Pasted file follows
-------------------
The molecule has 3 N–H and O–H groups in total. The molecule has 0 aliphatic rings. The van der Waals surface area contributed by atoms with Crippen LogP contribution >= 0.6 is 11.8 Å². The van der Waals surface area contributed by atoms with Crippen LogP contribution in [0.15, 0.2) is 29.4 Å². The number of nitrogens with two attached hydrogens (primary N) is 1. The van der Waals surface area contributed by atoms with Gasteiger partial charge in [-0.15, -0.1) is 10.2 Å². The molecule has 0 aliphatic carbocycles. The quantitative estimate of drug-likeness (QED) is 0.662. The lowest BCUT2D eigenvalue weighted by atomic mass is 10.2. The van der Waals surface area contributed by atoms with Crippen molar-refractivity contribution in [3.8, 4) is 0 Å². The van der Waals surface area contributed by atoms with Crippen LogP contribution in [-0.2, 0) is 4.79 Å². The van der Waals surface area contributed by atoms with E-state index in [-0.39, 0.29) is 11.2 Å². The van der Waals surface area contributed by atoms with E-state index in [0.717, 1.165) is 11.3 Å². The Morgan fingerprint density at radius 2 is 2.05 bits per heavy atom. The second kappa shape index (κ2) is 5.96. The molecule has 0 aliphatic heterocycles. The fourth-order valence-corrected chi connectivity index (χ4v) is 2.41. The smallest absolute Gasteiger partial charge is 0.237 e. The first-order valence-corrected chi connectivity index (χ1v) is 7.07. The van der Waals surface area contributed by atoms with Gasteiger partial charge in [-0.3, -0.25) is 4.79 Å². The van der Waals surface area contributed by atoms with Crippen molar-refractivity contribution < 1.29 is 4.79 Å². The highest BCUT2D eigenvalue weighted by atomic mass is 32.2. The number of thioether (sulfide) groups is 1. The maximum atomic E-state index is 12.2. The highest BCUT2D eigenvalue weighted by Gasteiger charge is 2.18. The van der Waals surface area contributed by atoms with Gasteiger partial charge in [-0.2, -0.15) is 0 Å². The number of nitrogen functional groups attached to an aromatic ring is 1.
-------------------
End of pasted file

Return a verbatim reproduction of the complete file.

The molecule has 3 N–H and O–H groups in total. The molecule has 0 aliphatic rings. The van der Waals surface area contributed by atoms with Crippen LogP contribution >= 0.6 is 11.8 Å². The van der Waals surface area contributed by atoms with Crippen LogP contribution in [0.15, 0.2) is 29.4 Å². The number of nitrogens with two attached hydrogens (primary N) is 1. The van der Waals surface area contributed by atoms with Gasteiger partial charge in [-0.15, -0.1) is 10.2 Å². The molecule has 0 aliphatic carbocycles. The quantitative estimate of drug-likeness (QED) is 0.662. The lowest BCUT2D eigenvalue weighted by atomic mass is 10.2. The van der Waals surface area contributed by atoms with Crippen molar-refractivity contribution in [3.8, 4) is 0 Å². The van der Waals surface area contributed by atoms with Crippen LogP contribution in [-0.2, 0) is 4.79 Å². The van der Waals surface area contributed by atoms with E-state index in [-0.39, 0.29) is 11.2 Å². The van der Waals surface area contributed by atoms with E-state index in [0.717, 1.165) is 11.3 Å². The Morgan fingerprint density at radius 2 is 2.05 bits per heavy atom. The second kappa shape index (κ2) is 5.96. The molecule has 0 aliphatic heterocycles. The fourth-order valence-corrected chi connectivity index (χ4v) is 2.41. The smallest absolute Gasteiger partial charge is 0.237 e. The first-order valence-corrected chi connectivity index (χ1v) is 7.07. The van der Waals surface area contributed by atoms with Gasteiger partial charge in [-0.3, -0.25) is 4.79 Å². The van der Waals surface area contributed by atoms with Crippen molar-refractivity contribution < 1.29 is 4.79 Å². The highest BCUT2D eigenvalue weighted by atomic mass is 32.2. The number of thioether (sulfide) groups is 1. The maximum atomic E-state index is 12.2. The highest BCUT2D eigenvalue weighted by Gasteiger charge is 2.18. The van der Waals surface area contributed by atoms with Gasteiger partial charge in [-0.2, -0.15) is 0 Å². The number of nitrogen functional groups attached to an aromatic ring is 1.